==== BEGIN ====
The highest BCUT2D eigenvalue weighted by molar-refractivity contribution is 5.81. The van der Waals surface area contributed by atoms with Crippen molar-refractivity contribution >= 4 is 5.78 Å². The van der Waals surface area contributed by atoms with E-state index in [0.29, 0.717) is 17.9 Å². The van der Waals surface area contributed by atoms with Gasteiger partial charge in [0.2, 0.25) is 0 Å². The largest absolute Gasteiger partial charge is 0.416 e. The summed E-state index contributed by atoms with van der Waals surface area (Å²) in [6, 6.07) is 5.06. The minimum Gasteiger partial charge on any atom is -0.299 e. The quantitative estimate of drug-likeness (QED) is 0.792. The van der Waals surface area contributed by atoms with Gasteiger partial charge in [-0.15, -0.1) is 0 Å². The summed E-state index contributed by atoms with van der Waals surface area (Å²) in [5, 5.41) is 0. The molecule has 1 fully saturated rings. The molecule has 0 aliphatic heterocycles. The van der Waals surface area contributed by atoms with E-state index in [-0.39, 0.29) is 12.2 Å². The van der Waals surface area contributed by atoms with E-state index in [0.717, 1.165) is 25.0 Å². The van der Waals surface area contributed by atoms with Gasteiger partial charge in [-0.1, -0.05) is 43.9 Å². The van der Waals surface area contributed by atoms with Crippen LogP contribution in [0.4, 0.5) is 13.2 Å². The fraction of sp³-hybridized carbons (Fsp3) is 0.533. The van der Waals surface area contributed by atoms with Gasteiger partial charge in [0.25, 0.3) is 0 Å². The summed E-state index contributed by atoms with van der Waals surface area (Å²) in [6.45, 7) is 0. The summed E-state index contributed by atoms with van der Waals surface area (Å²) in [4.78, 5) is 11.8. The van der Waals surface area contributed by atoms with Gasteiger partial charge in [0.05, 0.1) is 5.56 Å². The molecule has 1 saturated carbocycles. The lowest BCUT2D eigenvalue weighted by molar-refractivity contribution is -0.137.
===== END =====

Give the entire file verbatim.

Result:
The highest BCUT2D eigenvalue weighted by molar-refractivity contribution is 5.81. The van der Waals surface area contributed by atoms with Crippen molar-refractivity contribution >= 4 is 5.78 Å². The van der Waals surface area contributed by atoms with E-state index in [0.29, 0.717) is 17.9 Å². The van der Waals surface area contributed by atoms with Gasteiger partial charge in [0.2, 0.25) is 0 Å². The largest absolute Gasteiger partial charge is 0.416 e. The summed E-state index contributed by atoms with van der Waals surface area (Å²) in [6, 6.07) is 5.06. The minimum Gasteiger partial charge on any atom is -0.299 e. The quantitative estimate of drug-likeness (QED) is 0.792. The van der Waals surface area contributed by atoms with Gasteiger partial charge in [-0.15, -0.1) is 0 Å². The summed E-state index contributed by atoms with van der Waals surface area (Å²) in [5, 5.41) is 0. The molecule has 1 fully saturated rings. The molecule has 0 aliphatic heterocycles. The van der Waals surface area contributed by atoms with E-state index in [-0.39, 0.29) is 12.2 Å². The van der Waals surface area contributed by atoms with E-state index in [0.717, 1.165) is 25.0 Å². The van der Waals surface area contributed by atoms with Gasteiger partial charge in [-0.1, -0.05) is 43.9 Å². The van der Waals surface area contributed by atoms with Crippen LogP contribution in [0.4, 0.5) is 13.2 Å². The fraction of sp³-hybridized carbons (Fsp3) is 0.533. The van der Waals surface area contributed by atoms with Gasteiger partial charge in [0.25, 0.3) is 0 Å². The summed E-state index contributed by atoms with van der Waals surface area (Å²) in [6.45, 7) is 0. The summed E-state index contributed by atoms with van der Waals surface area (Å²) in [4.78, 5) is 11.8. The van der Waals surface area contributed by atoms with Gasteiger partial charge in [0.05, 0.1) is 5.56 Å². The molecule has 1 saturated carbocycles. The lowest BCUT2D eigenvalue weighted by molar-refractivity contribution is -0.137.